As Mike Pickets, founder of Raver Tots previously told Business Advice, the first thing he learned when starting out in event management was “anything that can go wrong, will go wrong”. So you need to be watertight with everything – Christmas planning included. In fact, he plans ahead to an astonishing degree.

“Everything needs a plan B”

“Working in events and running a tour, I’m always planning a year ahead,” Pickets said.

“In a couple of months I’ll be planning Christmas 2019, the year is so much easier when the diary is all mapped out and we can work to a strategy!

“On the contrary, my personal arrangements for Christmas, that gets left till Christmas eve as does my shopping!”

Vintage Playing Cards

Tracy Kemp, founder and director of Vintage Playing Cards, started the company when some of her art deco-style playing cards went missing. The remaining cards were “too beautiful to throw away”, so she turned them into greeting cards. But because each pack is so different in look, Kemp starts planning for the holidays in February.

“As a gift retailer and wholesaler, our business is very cyclical,” Kemp said. “Christmas planning basically starts straight after Valentine’s Day. We look at the trend forecast and start product development for new products to launch for Christmas and liaise with department stores to see what their Christmas themes are.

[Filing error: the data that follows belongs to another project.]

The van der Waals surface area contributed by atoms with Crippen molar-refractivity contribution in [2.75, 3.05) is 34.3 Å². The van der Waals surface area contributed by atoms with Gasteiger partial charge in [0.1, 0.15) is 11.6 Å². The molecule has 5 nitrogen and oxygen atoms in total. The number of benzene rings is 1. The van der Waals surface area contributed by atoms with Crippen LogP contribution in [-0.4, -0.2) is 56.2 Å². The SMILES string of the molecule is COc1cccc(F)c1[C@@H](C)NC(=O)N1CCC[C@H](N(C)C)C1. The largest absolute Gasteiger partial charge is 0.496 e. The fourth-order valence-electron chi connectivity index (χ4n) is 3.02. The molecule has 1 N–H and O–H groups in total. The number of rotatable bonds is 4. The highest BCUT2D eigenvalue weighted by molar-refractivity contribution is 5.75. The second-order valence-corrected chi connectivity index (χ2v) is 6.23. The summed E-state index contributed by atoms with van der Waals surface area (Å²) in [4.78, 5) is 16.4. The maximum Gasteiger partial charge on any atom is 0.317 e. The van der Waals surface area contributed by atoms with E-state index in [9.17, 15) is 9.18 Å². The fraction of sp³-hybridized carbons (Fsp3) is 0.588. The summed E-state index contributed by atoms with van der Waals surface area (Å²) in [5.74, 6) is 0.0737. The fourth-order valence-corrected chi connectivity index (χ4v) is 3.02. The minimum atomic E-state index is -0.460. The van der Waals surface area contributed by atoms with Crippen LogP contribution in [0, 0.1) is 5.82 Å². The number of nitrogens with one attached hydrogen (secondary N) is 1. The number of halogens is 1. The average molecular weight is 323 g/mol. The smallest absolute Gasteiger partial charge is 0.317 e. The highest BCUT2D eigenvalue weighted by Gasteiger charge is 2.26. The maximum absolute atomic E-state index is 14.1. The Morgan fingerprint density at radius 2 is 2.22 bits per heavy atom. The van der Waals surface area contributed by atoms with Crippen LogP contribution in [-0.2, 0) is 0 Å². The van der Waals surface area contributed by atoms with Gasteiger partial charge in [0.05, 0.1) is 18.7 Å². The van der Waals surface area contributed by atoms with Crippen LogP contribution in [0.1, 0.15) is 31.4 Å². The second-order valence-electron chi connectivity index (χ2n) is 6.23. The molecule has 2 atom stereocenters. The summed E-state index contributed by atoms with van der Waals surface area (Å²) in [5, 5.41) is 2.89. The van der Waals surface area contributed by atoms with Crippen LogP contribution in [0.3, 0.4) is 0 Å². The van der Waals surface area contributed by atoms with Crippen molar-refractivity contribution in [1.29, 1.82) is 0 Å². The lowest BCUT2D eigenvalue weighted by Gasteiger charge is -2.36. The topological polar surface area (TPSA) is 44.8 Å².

“Most department stores open their Christmas range in July, so we often deliver goods in to store in June. Journalists also work on long deadlines, so they receive releases on our Christmas products in July. We also plan out what Christmas gift fairs to attend and book them as early as March.

“In terms of logistics, we ramp up wholesale production from September and will promote our online and retail presence from October to ensure we make the most of Christmas sales. Our studio sends out goods until the last posting day for Christmas, and then we are back in January, we focus on Valentine’s Day and then start the 11-month process for Christmas once again.”

T London

Jayne Kethro is founder of T London, a home fragrance and body collection, inspired by travel and “fuelled by tea”. Based in London, the skin-friendly formulas have seen great success. But much like Pickets, Kethro kick-starts the jolly season strategy at the beginning of the year.

“Planning for Christmas for T London starts typically in the New Year,” Kethro said.

“Christmas is one of our busiest times and this gives me sufficient time to develop ‘gift’ packaging which is important for events such as the Spirit of Christmas where the customers are looking for something a little different.

“It’s essential to plan ahead to maximise income during the last quarter and gives the opportunity to launch new products and raise awareness of our brand to a wider audience.

“We are already in the process of filling and preparing to receive stock into our warehouse ready for online orders which start increasing from the end of September.”

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ABOUT THE EXPERT

Shané Schutte is the deputy editor of Real Business, with a particular specialism in employment and business law, human resources, information technology and sales/marketing.